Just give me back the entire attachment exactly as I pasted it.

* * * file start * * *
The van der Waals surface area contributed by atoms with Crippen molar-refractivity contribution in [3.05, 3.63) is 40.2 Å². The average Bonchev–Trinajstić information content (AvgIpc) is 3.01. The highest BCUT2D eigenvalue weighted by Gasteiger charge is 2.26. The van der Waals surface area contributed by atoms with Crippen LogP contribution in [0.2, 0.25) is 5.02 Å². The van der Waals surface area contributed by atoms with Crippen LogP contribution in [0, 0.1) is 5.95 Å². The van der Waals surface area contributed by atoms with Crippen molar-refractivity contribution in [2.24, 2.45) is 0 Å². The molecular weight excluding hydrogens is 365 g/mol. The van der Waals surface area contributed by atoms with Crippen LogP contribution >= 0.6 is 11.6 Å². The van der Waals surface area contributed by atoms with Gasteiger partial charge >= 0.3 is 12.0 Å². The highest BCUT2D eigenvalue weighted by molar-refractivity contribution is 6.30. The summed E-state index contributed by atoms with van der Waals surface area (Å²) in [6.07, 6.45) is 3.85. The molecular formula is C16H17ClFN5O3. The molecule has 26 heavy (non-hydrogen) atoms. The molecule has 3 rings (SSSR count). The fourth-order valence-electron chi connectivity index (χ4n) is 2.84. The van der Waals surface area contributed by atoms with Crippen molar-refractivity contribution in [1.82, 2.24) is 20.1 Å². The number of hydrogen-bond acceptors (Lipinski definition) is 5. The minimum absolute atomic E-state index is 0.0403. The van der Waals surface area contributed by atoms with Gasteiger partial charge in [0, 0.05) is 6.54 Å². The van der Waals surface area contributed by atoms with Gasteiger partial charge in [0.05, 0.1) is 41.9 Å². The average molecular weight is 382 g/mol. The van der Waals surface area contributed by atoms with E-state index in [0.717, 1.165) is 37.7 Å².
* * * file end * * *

The van der Waals surface area contributed by atoms with Crippen molar-refractivity contribution in [3.05, 3.63) is 40.2 Å². The average Bonchev–Trinajstić information content (AvgIpc) is 3.01. The highest BCUT2D eigenvalue weighted by Gasteiger charge is 2.26. The van der Waals surface area contributed by atoms with Crippen LogP contribution in [0.2, 0.25) is 5.02 Å². The van der Waals surface area contributed by atoms with Crippen LogP contribution in [0, 0.1) is 5.95 Å². The van der Waals surface area contributed by atoms with Crippen molar-refractivity contribution in [2.24, 2.45) is 0 Å². The molecular weight excluding hydrogens is 365 g/mol. The van der Waals surface area contributed by atoms with Crippen LogP contribution >= 0.6 is 11.6 Å². The van der Waals surface area contributed by atoms with Gasteiger partial charge >= 0.3 is 12.0 Å². The highest BCUT2D eigenvalue weighted by molar-refractivity contribution is 6.30. The summed E-state index contributed by atoms with van der Waals surface area (Å²) in [6.07, 6.45) is 3.85. The molecular formula is C16H17ClFN5O3. The molecule has 26 heavy (non-hydrogen) atoms. The molecule has 3 rings (SSSR count). The fourth-order valence-electron chi connectivity index (χ4n) is 2.84. The van der Waals surface area contributed by atoms with Crippen molar-refractivity contribution in [1.82, 2.24) is 20.1 Å². The number of hydrogen-bond acceptors (Lipinski definition) is 5. The minimum absolute atomic E-state index is 0.0403. The van der Waals surface area contributed by atoms with Gasteiger partial charge in [0, 0.05) is 6.54 Å². The van der Waals surface area contributed by atoms with Gasteiger partial charge in [0.05, 0.1) is 41.9 Å². The average molecular weight is 382 g/mol. The van der Waals surface area contributed by atoms with E-state index in [0.717, 1.165) is 37.7 Å².